La Rabbia employs documentary footage (from the 1950’s) and accompanying commentary to attempt to answer the existential question, Why are our lives characterized by discontent, anguish, and fear? The film is in two completely separate parts, and the directors of these respective sections, left-wing Pier Paolo Pasolini and conservative Giovanni Guareschi, offer the viewer contrasting analyses of and prescriptions for modern society. Part I, by Pasolini, is a denunciation of the offenses of Western culture, particularly those against colonized Africa. It is at the same time a chronicle of the liberation and independence of the former African colonies, portraying these peoples as the new protagonists of the world stage, holding up Marxism as their “salvation,” and suggesting that their “innocent ferocity” will be the new religion of the era. Guareschi’s part, by contrast, constitutes a defense of Western civilization and a word of hope, couched in traditional Christian terms, for man’s future.
the producer in charge asked Pasolini to do something with this news footage, without any constraint. But he was quite shoked by the result (he probably never saw a Pasolini film before…) and only after asked Guareschi to conceive a kind of anthitesis.
Pasolini then refused to be associated with the 2nd film and the whole wasn’t shown for 40 years… Continue reading
It’s a truly extraordinary film, easily the best we’ll see about Chernobyl, and criminally rarely seen. It has satirical and surreal moments, but is ultimately a damning indictment of everything about the country in the 1980s. The visual allusions to Eisenstein and Tarkovsky are beautifully appropriate…
Excellent NY Times review is here:
link Continue reading
German filmmaker Vincent Dieutre is accompanied by a close friend’s teenage son on a trip to Berlin and in the process reminisces about his life as a gay man in his 2003 autobiographical documentary entitled Mon Voyage d’Hiver (My Voyage in Winter). Dieutre and his traveling companion, Itvan, visit numerous friends and landmarks, all holding special meaning to the 40-year-old filmmaker as they make their way to the German capital. As the pair grows closer as friends, Dieutre also takes on a paternalistic relationship with the boy as he details his own journey of self discovery — partially to assist Itvan with his own adult transformation, but also as a means for Dieutre’s own legacy to endure. My Voyage in Winter was selected for inclusion into the Forum Program of the 2003 Berlin International Film Festival.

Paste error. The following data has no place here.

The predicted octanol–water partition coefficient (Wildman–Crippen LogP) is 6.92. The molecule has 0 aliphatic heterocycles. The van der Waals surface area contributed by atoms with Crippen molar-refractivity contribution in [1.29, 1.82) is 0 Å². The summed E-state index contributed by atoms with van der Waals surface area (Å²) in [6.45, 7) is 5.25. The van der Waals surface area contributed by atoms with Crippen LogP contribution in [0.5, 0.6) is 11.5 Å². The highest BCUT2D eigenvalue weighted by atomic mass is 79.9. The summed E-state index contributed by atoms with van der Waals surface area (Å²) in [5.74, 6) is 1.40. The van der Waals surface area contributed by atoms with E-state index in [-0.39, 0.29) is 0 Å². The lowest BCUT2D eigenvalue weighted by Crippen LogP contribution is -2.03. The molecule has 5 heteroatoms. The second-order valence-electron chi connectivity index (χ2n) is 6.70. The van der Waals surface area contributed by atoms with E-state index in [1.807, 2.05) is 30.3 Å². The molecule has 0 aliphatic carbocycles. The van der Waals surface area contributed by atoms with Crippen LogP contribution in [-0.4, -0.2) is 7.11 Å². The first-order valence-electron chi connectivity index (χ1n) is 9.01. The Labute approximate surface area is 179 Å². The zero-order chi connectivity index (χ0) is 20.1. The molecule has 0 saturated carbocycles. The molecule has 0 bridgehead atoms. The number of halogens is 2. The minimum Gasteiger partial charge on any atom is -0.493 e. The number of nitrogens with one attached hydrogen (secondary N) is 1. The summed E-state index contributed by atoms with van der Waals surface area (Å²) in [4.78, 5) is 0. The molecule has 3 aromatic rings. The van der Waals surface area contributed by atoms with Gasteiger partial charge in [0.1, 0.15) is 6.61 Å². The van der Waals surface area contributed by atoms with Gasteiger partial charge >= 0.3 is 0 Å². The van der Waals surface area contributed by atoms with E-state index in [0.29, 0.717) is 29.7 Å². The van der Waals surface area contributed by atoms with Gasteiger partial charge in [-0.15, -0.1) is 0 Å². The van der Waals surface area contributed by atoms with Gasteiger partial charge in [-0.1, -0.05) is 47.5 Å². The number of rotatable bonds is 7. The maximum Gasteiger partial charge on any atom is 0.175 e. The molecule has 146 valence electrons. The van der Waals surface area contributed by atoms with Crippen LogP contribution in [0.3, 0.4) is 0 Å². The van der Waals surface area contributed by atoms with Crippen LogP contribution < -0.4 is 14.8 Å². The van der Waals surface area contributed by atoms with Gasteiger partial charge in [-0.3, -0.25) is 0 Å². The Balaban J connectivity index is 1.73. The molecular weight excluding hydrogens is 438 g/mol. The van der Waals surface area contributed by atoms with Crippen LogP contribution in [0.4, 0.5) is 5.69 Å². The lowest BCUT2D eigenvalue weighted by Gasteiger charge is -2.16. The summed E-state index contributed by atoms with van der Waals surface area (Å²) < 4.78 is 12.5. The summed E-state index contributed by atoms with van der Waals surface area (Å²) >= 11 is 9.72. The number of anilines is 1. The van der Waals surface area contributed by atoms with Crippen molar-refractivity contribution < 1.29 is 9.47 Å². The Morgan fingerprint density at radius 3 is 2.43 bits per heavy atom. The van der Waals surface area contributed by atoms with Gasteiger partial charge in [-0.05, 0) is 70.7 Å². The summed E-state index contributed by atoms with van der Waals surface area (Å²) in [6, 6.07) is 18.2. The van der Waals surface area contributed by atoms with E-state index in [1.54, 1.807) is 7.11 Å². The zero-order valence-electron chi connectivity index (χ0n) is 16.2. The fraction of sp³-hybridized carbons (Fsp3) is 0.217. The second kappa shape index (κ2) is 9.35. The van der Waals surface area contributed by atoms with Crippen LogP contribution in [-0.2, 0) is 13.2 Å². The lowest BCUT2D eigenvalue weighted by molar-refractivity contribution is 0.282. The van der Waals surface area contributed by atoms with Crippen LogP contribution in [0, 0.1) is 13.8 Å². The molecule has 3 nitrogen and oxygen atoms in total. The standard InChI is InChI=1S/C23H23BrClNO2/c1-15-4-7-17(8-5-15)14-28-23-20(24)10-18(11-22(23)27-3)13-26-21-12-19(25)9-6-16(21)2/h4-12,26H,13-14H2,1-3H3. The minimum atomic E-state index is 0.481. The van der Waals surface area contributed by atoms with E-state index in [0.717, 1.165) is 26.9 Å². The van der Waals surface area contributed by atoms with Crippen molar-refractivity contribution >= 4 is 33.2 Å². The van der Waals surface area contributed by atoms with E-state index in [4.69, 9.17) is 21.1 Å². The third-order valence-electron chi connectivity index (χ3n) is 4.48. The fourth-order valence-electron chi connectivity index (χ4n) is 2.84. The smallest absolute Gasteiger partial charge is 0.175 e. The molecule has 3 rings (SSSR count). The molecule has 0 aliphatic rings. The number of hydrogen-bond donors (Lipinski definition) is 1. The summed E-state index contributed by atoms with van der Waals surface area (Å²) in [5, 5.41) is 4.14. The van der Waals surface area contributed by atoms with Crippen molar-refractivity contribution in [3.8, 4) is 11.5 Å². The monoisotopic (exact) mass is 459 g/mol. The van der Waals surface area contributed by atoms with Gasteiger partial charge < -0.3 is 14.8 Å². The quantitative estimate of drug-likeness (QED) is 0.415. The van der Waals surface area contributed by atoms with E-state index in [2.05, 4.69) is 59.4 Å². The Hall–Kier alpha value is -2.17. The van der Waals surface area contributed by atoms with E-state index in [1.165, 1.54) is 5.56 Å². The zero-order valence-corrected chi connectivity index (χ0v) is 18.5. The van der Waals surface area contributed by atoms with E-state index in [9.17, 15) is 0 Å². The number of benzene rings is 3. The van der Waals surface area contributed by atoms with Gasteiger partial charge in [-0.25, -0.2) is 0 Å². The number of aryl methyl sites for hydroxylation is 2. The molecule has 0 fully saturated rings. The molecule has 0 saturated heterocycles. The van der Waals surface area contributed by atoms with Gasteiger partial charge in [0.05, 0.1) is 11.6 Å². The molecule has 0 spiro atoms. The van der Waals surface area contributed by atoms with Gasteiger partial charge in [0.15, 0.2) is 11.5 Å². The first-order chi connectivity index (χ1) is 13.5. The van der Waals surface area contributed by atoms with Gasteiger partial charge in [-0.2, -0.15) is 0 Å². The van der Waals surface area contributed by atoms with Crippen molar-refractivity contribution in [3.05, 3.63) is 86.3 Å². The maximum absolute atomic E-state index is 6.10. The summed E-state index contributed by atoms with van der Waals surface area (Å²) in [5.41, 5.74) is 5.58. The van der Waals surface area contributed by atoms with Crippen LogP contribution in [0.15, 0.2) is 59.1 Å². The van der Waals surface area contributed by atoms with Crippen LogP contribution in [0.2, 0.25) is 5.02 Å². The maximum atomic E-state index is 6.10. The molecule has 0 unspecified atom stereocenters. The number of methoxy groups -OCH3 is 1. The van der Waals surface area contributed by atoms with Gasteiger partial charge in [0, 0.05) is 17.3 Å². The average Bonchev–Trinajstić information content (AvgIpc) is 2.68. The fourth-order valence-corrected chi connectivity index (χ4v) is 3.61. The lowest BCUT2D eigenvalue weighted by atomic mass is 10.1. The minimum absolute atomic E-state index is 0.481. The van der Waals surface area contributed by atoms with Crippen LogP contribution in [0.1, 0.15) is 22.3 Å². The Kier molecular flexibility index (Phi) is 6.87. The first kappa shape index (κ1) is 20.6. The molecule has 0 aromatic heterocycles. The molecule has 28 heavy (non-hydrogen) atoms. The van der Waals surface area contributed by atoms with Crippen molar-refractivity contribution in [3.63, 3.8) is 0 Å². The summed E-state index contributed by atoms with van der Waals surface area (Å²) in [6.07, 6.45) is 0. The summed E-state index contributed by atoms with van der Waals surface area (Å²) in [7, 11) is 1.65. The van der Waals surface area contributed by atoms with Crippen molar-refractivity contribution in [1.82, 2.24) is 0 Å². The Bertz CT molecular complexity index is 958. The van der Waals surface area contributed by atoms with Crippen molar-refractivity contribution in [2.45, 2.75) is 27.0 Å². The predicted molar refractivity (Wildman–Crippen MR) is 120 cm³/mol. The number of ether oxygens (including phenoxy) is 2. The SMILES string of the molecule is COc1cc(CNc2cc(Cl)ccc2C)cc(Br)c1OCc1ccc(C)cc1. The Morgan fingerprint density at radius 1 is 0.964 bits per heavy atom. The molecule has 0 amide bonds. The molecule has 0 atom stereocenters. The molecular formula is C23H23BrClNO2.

~ Ryan Shriver, All Movie Guide Continue reading
Directed by French newcomer Celine Danhier, BLANK CITY captures the idiosyncratic, explosive energy of the “No Wave Cinema” and “Cinema of Transgression” movements. Stark and provocative, the films drew name and inspiration from the French New Wave, as well as Film Noir, and the works of Andy Warhol and John Waters. Filmmakers such as Jim Jarmusch, Eric Mitchell, Beth B, Charlie Ahearn, Lizzie Borden and Amos Poe showcased the city’s vibrant grit, and bore witness to the rising East Village art and rock scenes and the birth of hip hop. Short, long, color or black-and-white, their stripped-down films portrayed themes of alienation and dissonance with a raw and genuine spirit, at times with deadpan humor or blurring lines between fiction and reality. From Amos Poe’s enigmatic The FOREIGNER to James Nares’ comedic ROME 78 to Beth B & Scott B’s political BLACK BOX — the No Wave Movement was as varied as it was lively. Continue reading
Commissioned by the Moscow Soviet as a documentary and information film for the citizens of Moscow prior to municipal elections, film is a tableau of Soviet life and achievements in the period of reconstruction following the Civil War of 1917-1921. Continue reading
The idyllic, rural past of a Suffolk village comes to life through the memories of an old man who tends a country graveyard, in this extraordinary, little-seen film from David Gladwell. Although best known for his celebrated work as editor on Lindsay Anderson’s If…. and O Lucky Man!, Gladwell has, until now, rarely been recognised as the director of a number of ground-breaking films. Continue reading
One of the cinema’s Holy Grails, Murnau’s lost Four Devils (1928) starred Janet Gaynor, fresh from Sunrise, in a circus drama set in Paris. In this 40-minute documentary, UCLA film scholar Bergstrom reconstructs the film through stills, set blueprints, and production drawings. Continue reading